A much used word but what does it really mean?
Redundancy is a fair reason for dismissal, which relates to the employer’s circumstances, rather than something about the employee. Redundancy can occur when your employer needs to reduce its workforce, the business closes down or is sold, or certain work is no longer needed.
What should the employer do?
In large scale redundancies, the workforce will normally be entitled to receive certain information and be consulted about the proposals. Generally, the employer must consult with all affected employees, who may not be at risk of losing their job but may be subjected to changes to their own terms and conditions.
Your employer should still consult with you, even if you are the only one or there are only a few others who are in a similar position.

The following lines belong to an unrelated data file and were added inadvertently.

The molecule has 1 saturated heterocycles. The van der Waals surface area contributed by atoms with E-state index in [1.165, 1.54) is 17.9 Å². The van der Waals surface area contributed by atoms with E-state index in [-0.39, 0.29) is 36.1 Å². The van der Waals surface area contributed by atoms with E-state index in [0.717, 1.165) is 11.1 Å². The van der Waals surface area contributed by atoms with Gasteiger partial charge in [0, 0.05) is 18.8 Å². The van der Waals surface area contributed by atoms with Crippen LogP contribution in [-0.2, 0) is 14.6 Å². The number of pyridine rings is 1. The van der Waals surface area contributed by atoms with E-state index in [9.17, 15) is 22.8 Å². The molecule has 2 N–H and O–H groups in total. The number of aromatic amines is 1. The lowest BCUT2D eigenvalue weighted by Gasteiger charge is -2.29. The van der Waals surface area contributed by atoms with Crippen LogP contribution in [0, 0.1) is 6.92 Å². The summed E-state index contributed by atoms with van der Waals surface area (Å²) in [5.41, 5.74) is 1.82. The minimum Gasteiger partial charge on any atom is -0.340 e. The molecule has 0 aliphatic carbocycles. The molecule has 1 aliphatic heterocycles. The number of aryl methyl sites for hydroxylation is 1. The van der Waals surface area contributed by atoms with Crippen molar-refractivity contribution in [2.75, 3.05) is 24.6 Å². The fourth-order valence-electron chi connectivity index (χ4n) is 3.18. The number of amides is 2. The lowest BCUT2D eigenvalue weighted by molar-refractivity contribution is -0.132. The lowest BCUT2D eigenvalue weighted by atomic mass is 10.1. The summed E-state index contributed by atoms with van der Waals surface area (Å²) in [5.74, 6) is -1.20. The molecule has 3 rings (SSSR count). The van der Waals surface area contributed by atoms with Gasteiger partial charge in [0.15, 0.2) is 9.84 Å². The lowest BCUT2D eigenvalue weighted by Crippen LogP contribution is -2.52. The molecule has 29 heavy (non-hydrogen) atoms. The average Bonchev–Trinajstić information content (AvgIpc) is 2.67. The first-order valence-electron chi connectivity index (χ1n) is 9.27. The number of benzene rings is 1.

What am I entitled to?
If you have two years’ continuous employment or more, then you should receive a statutory redundancy payment and either notice of the termination of your employment or a payment in lieu. You may also be entitled to accrued holiday pay.
What’s the problem?
Since redundancy can only happen in a defined set of circumstances, sometimes the employer can label the termination of your employment “redundancy” when the real reason is something else and your dismissal could be unfair or discriminatory.
How can Roberta help?
Roberta will advise you along the way including on issues to raise at each step of the redundancy consultation, on the selection process your employer has adopted, your rights about suitable alternative employment, any appeal, your statutory redundancy payment, whether you may have a claim for unfair dismissal or discrimination and on any settlement agreement that you may have been asked to sign.